Cost to Install a Level 2 Charger at Home

Many variables affect the cost of having a Level 2 charger installed at home. The average price for a household Level 2 charger typically falls between $700–$1,200; the installation cost is varies greatly, depending on many factors.

In some cases, modifications to your home, property, or electrical service may be required to install a charger. Some installations are easy, while others require digging, burying of expensive electrical cables, and more.

In general, and provided your household electrical panel is compatible, the installation of a Level 2 charger will be less expensive the closer it can be located to your home’s fuse panel.

I recently had a Level 2 charger installed at home, and my experience reflects some great luck from a pricing perspective.

After purchasing a Level 2 charger during a Black Friday sale, an electrician and family friend provided an estimate for installation. My fuse panel was compatible, and located just four feet away from the ideal installation location, on the exterior wall of my garage, two steps from my driveway.

This meant that installation required minimal labour and materials. The electrician made the appropriate checks and connections, ran the cabling outside through the garage wall, mounted the charger to the side of the house, and completed the connections. In my case, the charger cost $700 (shipped, tax included), and the installation was an additional $300, for parts and labour.

This is an example of a fairly low-cost install, and ran me $1,000. Your results may vary.

Advanced Home Charger Features

At present, most home EV charger brands offer up some advanced functionalities that shoppers may wish to consider.

Generally, the major up-sell represents moving from a standard charger to one that can be turned on and off remotely – usually from a smartphone app, via a smart home device such as Amazon Alexa, or via a built-in timer. This helps owners to recharge during off-peak hours as often as possible, to help save money.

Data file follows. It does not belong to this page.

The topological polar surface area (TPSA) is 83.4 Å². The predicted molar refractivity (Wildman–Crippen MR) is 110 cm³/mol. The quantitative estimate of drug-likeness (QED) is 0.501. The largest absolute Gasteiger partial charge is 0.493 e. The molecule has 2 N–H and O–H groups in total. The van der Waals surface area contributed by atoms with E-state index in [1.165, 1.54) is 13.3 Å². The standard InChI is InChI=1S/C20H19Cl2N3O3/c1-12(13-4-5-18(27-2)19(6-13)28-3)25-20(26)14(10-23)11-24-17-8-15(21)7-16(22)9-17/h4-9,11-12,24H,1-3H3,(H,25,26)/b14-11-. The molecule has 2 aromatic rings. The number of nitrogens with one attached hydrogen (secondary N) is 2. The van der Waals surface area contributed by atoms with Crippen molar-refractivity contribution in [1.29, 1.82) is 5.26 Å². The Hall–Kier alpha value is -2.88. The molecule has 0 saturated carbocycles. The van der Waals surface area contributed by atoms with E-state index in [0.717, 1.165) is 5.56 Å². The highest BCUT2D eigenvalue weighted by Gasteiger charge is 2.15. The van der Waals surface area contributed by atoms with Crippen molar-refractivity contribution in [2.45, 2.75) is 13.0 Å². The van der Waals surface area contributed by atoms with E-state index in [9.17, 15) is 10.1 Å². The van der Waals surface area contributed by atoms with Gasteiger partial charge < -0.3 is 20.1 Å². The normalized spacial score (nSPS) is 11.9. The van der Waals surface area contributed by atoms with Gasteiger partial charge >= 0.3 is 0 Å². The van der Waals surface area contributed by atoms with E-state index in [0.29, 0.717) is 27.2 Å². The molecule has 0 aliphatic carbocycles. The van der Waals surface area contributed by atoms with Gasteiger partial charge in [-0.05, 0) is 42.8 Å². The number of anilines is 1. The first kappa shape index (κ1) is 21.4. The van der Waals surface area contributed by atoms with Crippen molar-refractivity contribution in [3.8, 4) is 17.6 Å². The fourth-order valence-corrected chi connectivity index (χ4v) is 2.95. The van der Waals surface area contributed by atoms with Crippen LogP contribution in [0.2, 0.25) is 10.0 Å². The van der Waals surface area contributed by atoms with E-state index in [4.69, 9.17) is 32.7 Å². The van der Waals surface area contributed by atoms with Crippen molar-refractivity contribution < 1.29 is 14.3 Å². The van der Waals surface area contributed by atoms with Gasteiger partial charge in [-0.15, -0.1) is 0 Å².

Other enhancements may include a built-in indicator light, which makes the charger easier to see and use in the dark, extended-length cables, and built-in cable management provisions.

Other Considerations When Selecting a Charger

Remember to assess the install location of your Level 2 charger while bearing the length of its charging cable in mind. Install in a location that allows plenty of extra slack in the cable for flexibility; and be sure you’ll be able to charge your EV or PHEV from any spot in a multi-car driveway, if applicable. Make sure you’ll be able to recharge whether you’ve pulled straight into your driveway, or backed into it, too – depending on the vehicle you choose, the charging port may be located on the side, or at the front or rear.

Some charger units are available with multiple cable lengths (with a corresponding increase in price between each). If that’s the case for the unit you’re considering, be sure to select the appropriate cable length.

Some EV chargers are designed for outdoor use, and others are not. If you’ll charge inside of a garage, you don’t need a waterproof outdoor charger, which may save you some money.

If your garage has a NEMA-style plug (commonly used for stoves, heaters, and dryers), various plug-and-play Level 2 chargers are available to plug into that outlet – though you’ll want to have an electrician confirm compatibility before you buy.

If you’ll be moving in the coming years, determine if and how your charger may be removed and reinstalled. Ask the electrician, or the charger’s manufacturer, for the scoop.

Finally, while performance of various Level 2 chargers are highly comparable, some models can capitalize on higher amperage electrical service, and may be able to charge your battery even faster. Determine if the charger you’re considering is available in configurations that support numerous amperage ratings, and ask your installing electrician which one will be best for your application.

Incentives and Rebates

Depending on where you live, and the products you select, government rebates may be available to help offset the cost of a home EV charging station. Some provinces have incentive programs, and others don’t.

Currently, BC and Quebec offer incentives for EV charger shoppers. Some cities offer their own incentives, too. Typically, government incentives can help reduce the price of a home EV charger by a few hundred dollars.

To find more details about any incentives available where you live, you can check ChargeHub and Plug’n Drive. Check back often to stay on top of any changes or newly available incentives in your area.